When utilities make mistakes, who should pay?

UTILITIES: A California case is part of a broader pattern of utilities across the U.S. seeking to pass the costs of their mistakes onto customers instead of shareholders. (New York Times)

BIOFUELS: Conservative Midwest politicians are increasingly turning on EPA chief Scott Pruitt for weakening ethanol mandates. (Politico)

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POLLUTION: U.S. district court judges in Maryland and New York say the EPA must force five upwind states to limit smog pollution to comply with a Clean Air Act provision. (The Hill)

TRANSMISSION: Central Maine Power signs a contract with Massachusetts electricity distributors that sets prices for a proposed $950 million transmission line to deliver hydropower from Canada to New England.

Puerto Rico’s grid remains vulnerable as hurricane season approaches

GRID: Puerto Rico’s grid is in still in worse shape than it was before Hurricane Maria, raising the threat of blackouts as another hurricane season approaches. (Vox)

POLITICS: Oklahoma Sen. James Inhofe, a close ally of EPA administrator Scott Pruitt, suggests Pruitt should step down because of ongoing ethical scandals. (The Hill)

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OIL AND GAS:
• House Republicans push a proposal to impose large fees on states that oppose offshore oil and gas drilling by charging them at least a tenth of the estimated government revenue that would have been generated.

Under Trump, corporations increasingly worried about climate change

CLIMATE: Climate change is a growing concern for the nation’s top companies, beating out other economic concerns, according to an analysis of earnings calls. (Bloomberg)

POWER PLANTS:
• The Federal Energy Regulatory Commission unanimously says closing uneconomic coal and nuclear plants does not pose a threat to the U.S. power grid, putting it at odds with the Trump administration. (Reuters)
• American Electric Power’s CEO says any plan to stabilize nuclear and coal plants should be reviewed by utilities to protect ratepayers from rising costs. (E&E News)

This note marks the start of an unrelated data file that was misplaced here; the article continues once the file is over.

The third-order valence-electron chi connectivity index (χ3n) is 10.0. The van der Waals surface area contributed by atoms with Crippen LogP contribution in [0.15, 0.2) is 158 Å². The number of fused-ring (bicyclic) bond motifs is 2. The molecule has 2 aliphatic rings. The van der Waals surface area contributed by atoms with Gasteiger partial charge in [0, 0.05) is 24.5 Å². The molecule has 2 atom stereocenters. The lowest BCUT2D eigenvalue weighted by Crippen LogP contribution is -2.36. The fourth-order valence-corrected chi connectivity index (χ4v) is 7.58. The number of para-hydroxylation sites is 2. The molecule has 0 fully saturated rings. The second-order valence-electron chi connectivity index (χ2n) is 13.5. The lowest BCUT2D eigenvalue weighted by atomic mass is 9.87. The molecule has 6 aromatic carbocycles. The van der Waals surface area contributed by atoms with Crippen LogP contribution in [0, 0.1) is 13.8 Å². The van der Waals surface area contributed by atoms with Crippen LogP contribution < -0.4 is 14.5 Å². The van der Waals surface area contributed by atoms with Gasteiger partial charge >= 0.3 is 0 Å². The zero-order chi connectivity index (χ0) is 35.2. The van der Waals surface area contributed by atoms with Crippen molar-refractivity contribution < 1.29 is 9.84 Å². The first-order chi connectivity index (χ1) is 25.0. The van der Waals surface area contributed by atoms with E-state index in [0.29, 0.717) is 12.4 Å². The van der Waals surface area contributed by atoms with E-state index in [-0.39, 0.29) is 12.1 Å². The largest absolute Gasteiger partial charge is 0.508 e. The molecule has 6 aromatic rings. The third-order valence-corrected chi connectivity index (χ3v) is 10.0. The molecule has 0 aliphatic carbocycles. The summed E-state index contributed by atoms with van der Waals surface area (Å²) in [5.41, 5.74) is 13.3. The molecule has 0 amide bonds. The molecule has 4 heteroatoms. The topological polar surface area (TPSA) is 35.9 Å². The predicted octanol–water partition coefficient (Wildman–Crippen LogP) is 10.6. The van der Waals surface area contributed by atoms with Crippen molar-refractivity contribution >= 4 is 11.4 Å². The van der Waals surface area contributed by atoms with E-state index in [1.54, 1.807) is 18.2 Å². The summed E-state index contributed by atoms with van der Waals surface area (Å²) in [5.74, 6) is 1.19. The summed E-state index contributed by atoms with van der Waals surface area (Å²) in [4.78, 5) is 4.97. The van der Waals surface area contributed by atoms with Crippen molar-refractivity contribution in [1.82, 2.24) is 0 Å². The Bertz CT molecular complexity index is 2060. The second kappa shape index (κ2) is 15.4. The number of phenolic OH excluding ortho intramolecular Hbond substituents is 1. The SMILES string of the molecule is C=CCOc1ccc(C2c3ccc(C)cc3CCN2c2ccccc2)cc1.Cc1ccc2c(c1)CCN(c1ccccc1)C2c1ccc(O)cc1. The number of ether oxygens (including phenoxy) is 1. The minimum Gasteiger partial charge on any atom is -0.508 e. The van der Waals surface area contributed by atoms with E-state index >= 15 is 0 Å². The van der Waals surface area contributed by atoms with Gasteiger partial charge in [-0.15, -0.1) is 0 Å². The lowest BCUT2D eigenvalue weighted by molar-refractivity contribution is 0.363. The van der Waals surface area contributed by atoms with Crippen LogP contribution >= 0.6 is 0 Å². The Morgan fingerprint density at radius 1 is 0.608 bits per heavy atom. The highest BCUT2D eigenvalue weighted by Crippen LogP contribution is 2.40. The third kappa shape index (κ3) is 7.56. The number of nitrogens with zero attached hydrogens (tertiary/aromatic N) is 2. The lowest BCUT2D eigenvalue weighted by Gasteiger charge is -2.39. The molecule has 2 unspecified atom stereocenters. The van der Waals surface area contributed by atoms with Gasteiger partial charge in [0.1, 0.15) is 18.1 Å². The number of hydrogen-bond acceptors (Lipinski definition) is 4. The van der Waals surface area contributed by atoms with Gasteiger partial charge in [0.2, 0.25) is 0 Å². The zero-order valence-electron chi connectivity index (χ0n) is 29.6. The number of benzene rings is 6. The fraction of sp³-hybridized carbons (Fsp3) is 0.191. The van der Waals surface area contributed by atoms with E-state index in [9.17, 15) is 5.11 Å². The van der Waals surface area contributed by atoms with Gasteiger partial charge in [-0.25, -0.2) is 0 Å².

***SPONSORED LINK: Join the Association of Energy Engineers (AEE) and Host, Puget Sound Energy, for the West Coast Energy Management conference and expo, June 20-21 in Seattle. Use code EMC18CO at checkout for $200 reduced conference registration.***

SOLAR: A Nevada utility could soon break the record for the lowest price for solar energy in the nation.

Maine regulators deal setback to offshore wind project

WIND: Citing concerns about rates, Maine regulators will reconsider a previously negotiated contract for a proposed offshore wind farm; developers say the decision won’t necessarily prevent the project from moving forward. (Portland Press Herald)

ALSO: The decision underscores how Maine, which once sought to be a leader on offshore wind, has fallen behind other New England states. (Portland Press Herald)

***SPONSORED LINK: The 2018 Renewable Energy Conference: A Leadership Forum on Energy Policy, June 26 in Poughkeepsie, New York will feature IBM’s Dr. John Kelly. Don’t miss the premier renewable energy conference on the East Coast! Register today!***

SOLAR:
• A new report predicts a steep drop in solar installations in Massachusetts in part because of caps on net metering.

EPA seeks to have a lighter touch on oil and gas enforcement

OIL AND GAS: In a turnaround from the Obama administration’s focus on the oil and gas industry, an EPA memo says the agency is looking to give states more control over pollution enforcement as part of a strategy to emphasize voluntary compliance. (E&E News)

GRID: Experts say the Trump administration’s plan to bail out struggling power plants won’t protect the grid from hackers. (Reuters)

***SPONSORED LINK: The 2018 Renewable Energy Conference: A Leadership Forum on Energy Policy, June 26 in Poughkeepsie, New York will feature IBM’s Dr. John Kelly. Don’t miss the premier renewable energy conference on the East Coast! Register today!***

SOLAR:
• Solar continues to outpace natural gas in new energy capacity in the U.S., with 2.5 gigawatts installed in the first quarter of this year, according to a new report.